Alexandria’s former deputy governor sentenced to 12 years for bribery

Egyptian President Abdel Fattah El-Sisi, as his government has taken a hard line against institutional corruption. (Supplied)
Updated 04 February 2019
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Alexandria’s former deputy governor sentenced to 12 years for bribery

  • The uncovering of bribery scandals has become increasingly common under Egyptian President Abdel Fattah El-Sisi, as his government has taken a hard line against institutional corruption

CAIRO: Alexandria’s former deputy governor, Souad Al-Khouli, was sentenced to 12 years in prison for bribery by a court in Cairo on Wednesday.
An investigation launched in August 2017 had alleged Al-Khouli accepted numerous bribes while in office, taking money, gold jewelry, and other gifts worth more than 1 million Egyptian pounds ($56,484) in return for political favors. Her actions, it is thought, caused a loss of up to 10 million Egyptian pounds in public revenue.
Al-Khouli was removed from office following the investigation. She had previously garnered a reputation for enthusiasm for social justice, and her arrest shocked many in Alexandria, as her public image had been largely positive up to that point.
The Egyptian Administrative Control Authority (ACA), though, found that Al-Khouli had, among other bribes, taken 500,000 Egyptian pounds from the Alexandria Co. for General Contracting, as well as gold jewelry from a businessman in the district of Al-‘Ajami to green-light a local infrastructure development.
The uncovering of bribery scandals has become increasingly common under Egyptian President Abdel Fattah El-Sisi, as his government has taken a hard line against institutional corruption. Local newspapers now report arrests made by the ACA on an almost daily basis, many of officials left over from the previous regime.
Hosni Mubarak, the former president ousted from office in 2011, went on trial alongside his sons Gamal and Alaa in April that year, accused of numerous counts of corruption, embezzlement, stock market manipulation and abuse of power, as well as the premeditated killing of Egyptian protestors. He was released from prison in March 2017.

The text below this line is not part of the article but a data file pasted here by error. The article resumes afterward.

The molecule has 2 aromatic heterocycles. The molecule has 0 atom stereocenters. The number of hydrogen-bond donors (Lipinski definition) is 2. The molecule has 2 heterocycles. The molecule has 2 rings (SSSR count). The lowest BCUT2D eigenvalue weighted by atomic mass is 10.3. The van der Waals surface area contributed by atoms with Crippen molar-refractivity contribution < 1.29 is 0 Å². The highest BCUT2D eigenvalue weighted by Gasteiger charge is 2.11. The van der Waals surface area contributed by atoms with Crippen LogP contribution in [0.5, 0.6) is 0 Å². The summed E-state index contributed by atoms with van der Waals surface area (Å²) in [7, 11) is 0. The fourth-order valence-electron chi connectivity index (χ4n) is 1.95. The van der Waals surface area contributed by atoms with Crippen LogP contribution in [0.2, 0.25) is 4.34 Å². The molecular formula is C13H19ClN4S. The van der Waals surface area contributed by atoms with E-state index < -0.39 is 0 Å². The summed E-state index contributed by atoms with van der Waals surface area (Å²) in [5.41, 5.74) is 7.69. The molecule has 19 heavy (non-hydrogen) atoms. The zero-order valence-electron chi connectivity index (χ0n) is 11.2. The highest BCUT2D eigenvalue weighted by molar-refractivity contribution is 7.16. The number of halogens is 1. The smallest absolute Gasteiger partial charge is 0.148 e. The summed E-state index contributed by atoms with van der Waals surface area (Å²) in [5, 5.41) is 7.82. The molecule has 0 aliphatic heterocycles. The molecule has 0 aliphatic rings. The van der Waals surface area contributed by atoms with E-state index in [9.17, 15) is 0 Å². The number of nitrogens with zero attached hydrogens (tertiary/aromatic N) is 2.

New social deal signed in Morocco, salaries to rise

Updated 26 April 2019
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New social deal signed in Morocco, salaries to rise

  • The minimum wage, currently 2,570 dirhams a month ($266), will be increased by 10 percent over two years from July
  • Last July King Mohammed VI urged the government to take “urgent action” to address social issues

RABAT: The Moroccan government on Thursday announced a “new social deal” with employers and the main labor unions, under which many workers will enjoy a pay rise.
The deal agreed by the General Confederation of Moroccan Businesses (CGEM) and the three main unions — the UMT, UGTM and UNMT — is the fruit of months of negotiations
The minimum wage, currently 2,570 dirhams a month ($266), will be increased by 10 percent over two years from July, except for the agricultural sector.
Government-paid family allowances will also rise.
Meanwhile public sector workers will be given a 300-500 dirham monthly pay increase over three years.
Of Morocco’s main trade unions only the Democratic Labour Confederation has not signed the social deal which, according to the government statement, is aimed at “improving spending power and the social climate.”
Last July King Mohammed VI urged the government to take “urgent action” to address social issues, in particular health and education in the north African country which has been hit by protests over employment and corruption.
Mohammed VI pointed to social support and social protection programs that “overlap each other, suffer from a lack of consistency and fail to effectively target eligible groups.”
After months of stalemate, the dossier was handed to the interior ministry at the beginning of the year and the final rounds of talks were held.
The social unrest began in October 2016 after the death of a fisherman and spiralled into a wave of protests demanding more development in the neglected Rif region and railing against corruption and unemployment.
Morocco is marked by glaring social and territorial inequalities, against a backdrop of high unemployment among young people. In 2018, it was ranked 123rd out of 189 countries and territories on the Human Development Index.